Relatives of rebels, activists and ordinary people who have gone missing in a Pakistani province have appealed to the UN for help after walking across Pakistan for months to draw attention to their plight.
Dozens of those who say their family members were abducted or killed reached Islamabad on Thursday after a 2,300km walk from Balochistan which started last October - a rare act of dissent by the often frightened relatives of the abductees.
The group of about 50 people said they would submit a petition to the UN asking for help and to draw attention to their problem.
Bodies of hundreds of pro-independence rebels have been found across the Balochistan province and many more have gone missing in the past several years, in a little-reported conflict in a remote corner on Pakistan's Iranian border.
Baluch activists say the bodies are evidence that the army is pursuing a systematic "kill and dump" campaign to crush pro-independence dissent - a charge the army has repeatedly denied.
"Finally we have decided to go to the UN and make our voice heard about the atrocities against the Baluch people who are being picked up and whose bodies are being dumped on a daily basis," Mama Qadeer Baluch, the group's 72-year-old leader, said.
The group has made appeals to the UN and other international organisations in the past, but with little success.
Delegations have in recent years visited Balochistan on fact-finding missions to investigate the claims.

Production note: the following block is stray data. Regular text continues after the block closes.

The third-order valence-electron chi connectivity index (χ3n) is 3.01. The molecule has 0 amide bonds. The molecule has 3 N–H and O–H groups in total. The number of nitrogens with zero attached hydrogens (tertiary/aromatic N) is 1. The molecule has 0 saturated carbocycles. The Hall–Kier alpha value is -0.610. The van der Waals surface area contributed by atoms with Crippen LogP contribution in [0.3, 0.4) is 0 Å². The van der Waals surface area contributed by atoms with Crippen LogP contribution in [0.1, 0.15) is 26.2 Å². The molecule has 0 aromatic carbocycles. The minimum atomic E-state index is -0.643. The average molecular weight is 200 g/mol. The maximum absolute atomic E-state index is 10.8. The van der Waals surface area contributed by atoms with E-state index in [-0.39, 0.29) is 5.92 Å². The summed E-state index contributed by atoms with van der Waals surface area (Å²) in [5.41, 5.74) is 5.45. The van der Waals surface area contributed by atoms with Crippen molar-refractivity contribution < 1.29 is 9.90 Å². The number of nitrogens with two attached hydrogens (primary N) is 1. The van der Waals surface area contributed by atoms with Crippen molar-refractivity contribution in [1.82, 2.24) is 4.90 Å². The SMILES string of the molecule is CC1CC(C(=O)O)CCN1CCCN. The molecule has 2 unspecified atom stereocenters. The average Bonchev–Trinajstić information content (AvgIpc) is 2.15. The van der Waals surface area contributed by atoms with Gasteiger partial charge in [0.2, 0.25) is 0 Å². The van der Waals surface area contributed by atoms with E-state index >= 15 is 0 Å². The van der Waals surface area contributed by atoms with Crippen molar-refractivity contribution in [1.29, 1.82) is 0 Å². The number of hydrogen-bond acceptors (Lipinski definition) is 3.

'Threats and abuses'
Speaking under a stormy Islamabad sky, Baluch told Reuters news agency his group faced pressure and often abuse from some people they encountered in towns and villages across Pakistan, a testament to broader tensions between the Baluch and other ethnic groups.
"In Punjab, threats and abuses were hurled into our faces," said Baluch, wearing a traditional turban and white robes.
Neither the government nor the army were immediately available for comment on Thursday.
But they have always denied allegations of widespread human-rights violations in Balochistan, branding separatists as terrorists and alleging they are backed by India.
Baluch, founder of the advocacy group Voice for Baloch Missing Persons, said they set off from Quetta on October 27, 2013, and have been on foot ever since.
Groups of young men wearing air pollution masks to conceal their identities have joined the group from nearby cities to protect it from possible abuse or violence, as the procession reached the outskirts of Islamabad on Thursday.
Recalling an incident in an area called Sarai Alamgir in the district of Gujrat, Baluch said his group was intercepted by a car carrying four men who shouted abuse at them.
"We don't have any hope for the government of Pakistan and its Supreme Court. We have been protesting for the last five years, we have set up protest camps in Karachi, Quetta and visited Islamabad several times," Baluch said.
"But ... the government ... is not listening to us," he said. "When we are not being heard by the government, it is natural that we should knock on the other door."